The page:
Florida East Coast Railway Company, Appellant, v. Brotherhood of Locomotive Engineers, Appellee.florida East Coast Railway Company, Appellant, v. Order of Railroad Conductors & Brakemen, and Brotherhood of Locomotive Firemen and Enginemen, Appellees, 362 F.2d 482 (5th Cir. 1966)Annotate this Case
June 14, 1966
J. Turner Butler, Jacksonville, Fla., Wm. B. Devaney, Washington, D. C., for appellant, Steptoe & Johnson, Washington, D. C., of counsel.
Allan Milledge, Neal Rutledge, Rutledge & Milledge, Miami, Fla, for appellees.
Before JONES and BELL, Circuit Judges, and JOHNSON, District Judge.
GRIFFIN B. BELL, Circuit Judge:
These cases, consolidated for appeal, represent another milepost in the long struggle between the Florida East Coast Railway Company (FEC) and its employees over working conditions. FEC seeks reversal of an order of the District Court in each case maintaining the status quo with respect to rates of pay, rules and working conditions pending compliance by the carrier with § 6 of the Railway Labor Act 45 U.S.C.A. § 156. It is conceded that the question presented involves a major dispute within the meaning of the Railway Labor Act, § 2, Seventh, 45 U.S.C.A. § 152, Seventh, and thus compliance with § 6 is mandatory.1 Thus it follows that the District Court had jurisdiction to maintain the status quo by injunction pending compliance with § 6. Florida East Coast Railway Company v. Brotherhood of Railroad Trainmen, AFL-CIO, 5 Cir., 1964, 336 F.2d 172, cert. den., 379 U.S. 990, 85 S. Ct. 703, 13 L. Ed. 2d 611. Much of the background for the instant litigation will be found in this latter case. No. 22,221 is reported. Order of Railroad Conductors & Brakemen v. Florida East Coast Railway Co., M.D. Fla ., 1965, 252 F. Supp. 586. No. 22,062 is unreported.
The question is whether FEC was entitled to invoke the changes set out in a notice dated November 2, 1959, or whether it abandoned those changes by a notice of proposed contract revision dated September 25, 1963. FEC had complied with § 6 with respect to the 1959 notice but not as to the 1963 notice. If the 1959 notice was abandoned, or if FEC is estopped to assert it, then the pre-1959 contract conditions are applicable pending compliance with § 6 on the 1963 notice of revision and the District Court was correct.
The operating employees of FEC are represented by the Brotherhood of Railroad Trainmen (BRT), the Brotherhood of Locomotive Engineers (BLE), the Brotherhood of Locomotive Firemen & Enginemen (BLF&E), and the Order of Railroad Conductors and Brakemen (OR C). FEC joined with many other class one carriers in issuing the November 2, 1959 notice pursuant to § 6 of the Act. This notice related to the consistency of crews, and also to the assignment procedures and pay rates of employees. The Southeastern Carriers Conference Committee represented FEC in the proceedings under the Act until March 12, 1963 when FEC determined to go it alone. Meanwhile the non-operating crafts on the FEC commenced a strike on January 23, 1963 and the operating employees honored their picket lines. The FEC continued to operate. The Supreme Court held in Brotherhood of Locomotive Engineers v. B. & O. RR, 1963, 372 U.S. 284, 83 S. Ct. 691, 9 L. Ed. 2d 759, that all of the statutory procedures under the Act had been exhausted by the carriers and that the changes contemplated in the November 2, 1959 notices could be put into effect subject only to the invocation of a § 10 emergency board. On April 2, the Mediation Board recommended the appointment of an emergency board under § 10. 45 U.S.C.A. § 160. In the meantime, FEC having threatened to place the November 1959 conditions in effect prior to the report of the emergency board, an injunction was issued at the instance of the United States to block this course of conduct. United States v. Florida East Coast Railway Co., D.D.C., 1963, 221 F. Supp. 325.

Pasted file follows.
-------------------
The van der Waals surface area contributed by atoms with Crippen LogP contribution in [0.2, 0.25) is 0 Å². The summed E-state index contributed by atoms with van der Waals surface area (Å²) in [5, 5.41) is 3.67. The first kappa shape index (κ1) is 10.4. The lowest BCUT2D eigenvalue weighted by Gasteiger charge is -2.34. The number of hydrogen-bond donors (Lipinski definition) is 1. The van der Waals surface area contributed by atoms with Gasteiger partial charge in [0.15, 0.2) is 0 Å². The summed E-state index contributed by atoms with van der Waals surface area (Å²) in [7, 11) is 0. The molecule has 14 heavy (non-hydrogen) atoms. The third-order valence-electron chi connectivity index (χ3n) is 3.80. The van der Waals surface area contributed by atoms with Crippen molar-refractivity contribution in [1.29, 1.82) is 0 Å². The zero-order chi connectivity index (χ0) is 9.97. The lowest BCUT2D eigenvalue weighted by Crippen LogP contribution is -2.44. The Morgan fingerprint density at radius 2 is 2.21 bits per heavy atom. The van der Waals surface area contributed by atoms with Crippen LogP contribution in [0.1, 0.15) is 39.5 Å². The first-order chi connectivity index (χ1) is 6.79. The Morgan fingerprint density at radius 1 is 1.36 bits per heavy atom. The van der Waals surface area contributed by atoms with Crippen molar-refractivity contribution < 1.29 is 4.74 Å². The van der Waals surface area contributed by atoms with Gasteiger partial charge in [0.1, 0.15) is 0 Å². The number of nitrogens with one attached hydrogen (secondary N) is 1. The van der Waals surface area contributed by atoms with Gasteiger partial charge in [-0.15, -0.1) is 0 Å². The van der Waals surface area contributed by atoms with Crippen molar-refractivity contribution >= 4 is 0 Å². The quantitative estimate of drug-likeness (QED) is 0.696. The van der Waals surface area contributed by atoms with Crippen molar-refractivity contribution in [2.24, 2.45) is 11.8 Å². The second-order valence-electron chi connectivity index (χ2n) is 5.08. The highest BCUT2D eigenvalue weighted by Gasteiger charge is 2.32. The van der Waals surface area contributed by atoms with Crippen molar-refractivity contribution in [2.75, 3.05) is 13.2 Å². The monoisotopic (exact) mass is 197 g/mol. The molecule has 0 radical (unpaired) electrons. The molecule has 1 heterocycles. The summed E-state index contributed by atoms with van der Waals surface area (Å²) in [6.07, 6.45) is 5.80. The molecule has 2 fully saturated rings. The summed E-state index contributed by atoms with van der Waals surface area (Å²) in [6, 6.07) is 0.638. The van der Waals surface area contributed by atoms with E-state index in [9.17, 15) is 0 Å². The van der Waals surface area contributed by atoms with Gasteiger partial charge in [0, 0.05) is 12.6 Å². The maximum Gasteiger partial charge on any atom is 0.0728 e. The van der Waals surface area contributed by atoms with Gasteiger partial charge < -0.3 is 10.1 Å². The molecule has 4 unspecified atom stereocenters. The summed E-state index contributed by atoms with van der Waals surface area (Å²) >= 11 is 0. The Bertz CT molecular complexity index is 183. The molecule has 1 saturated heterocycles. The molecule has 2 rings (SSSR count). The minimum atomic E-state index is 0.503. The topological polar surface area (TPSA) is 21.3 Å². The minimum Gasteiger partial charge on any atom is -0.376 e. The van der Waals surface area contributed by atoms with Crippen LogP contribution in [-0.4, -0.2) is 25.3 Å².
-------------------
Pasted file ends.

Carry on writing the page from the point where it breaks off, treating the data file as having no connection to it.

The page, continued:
The emergency board reported and FEC became free to put the proposed November 2, 1959 changes into effect. This was done on July 8, 1963 by notifying the four operating organizations that they would become effective on July 10, 1963. However, on August 28, 1963, Congress passed Public Law 88-108, 77 Stat. 132, prohibiting all involved carriers from making the November 2, 1959 changes until certain matters had been arbitrated, and FEC complied pending expiration of the law by its own terms on February 24, 1964. The September 25, 1963 notice was given to the four operating organizations, i. e., the three appellees here and the BRT. In the Trainmen (BRT) case, supra, 336 F.2d 172, we held that the November 2, 1959 notice and September 25, 1963 notice were independent of each other and that they were so treated by the parties. The 1963 notice by its terms "* * * superseded all other rules, agreements and understandings in conflict therewith * * *". The proposed revision which was appended to it was never invoked against the BRT. Instead, the procedures of § 6 were followed and we concluded that the 1963 notice did not supersede the 1959 notice.
The question before us for decision depends on an additional fact not present in the BRT case. The 1963 revision was actually placed in effect as to the three organizations here, the BLE, BLF&E, and ORC. When the September 25, 1963 notice was given to the four organizations, a meeting pursuant to § 6 was held with FEC. The three appellees here left the meeting because of the presence of a court reporter and invoked the services of the National Mediation Board. The matter was docketed by the Board. Notwithstanding this, FEC notified these three organizations on November 4, 1963 that, effective that date, it was putting the total revision appended to its notice of September 25, 1963 into effect as to the crafts represented by the three. The BRT was not so notified. It was the position of FEC that the Mediation Board had no jurisdiction because the three organizations refused to bargain. FEC from that day forward operated under the September 25, 1963 notice and revision as to these three organizations but not as to the BRT, and nothing more was said regarding the November 2, 1959 agreements.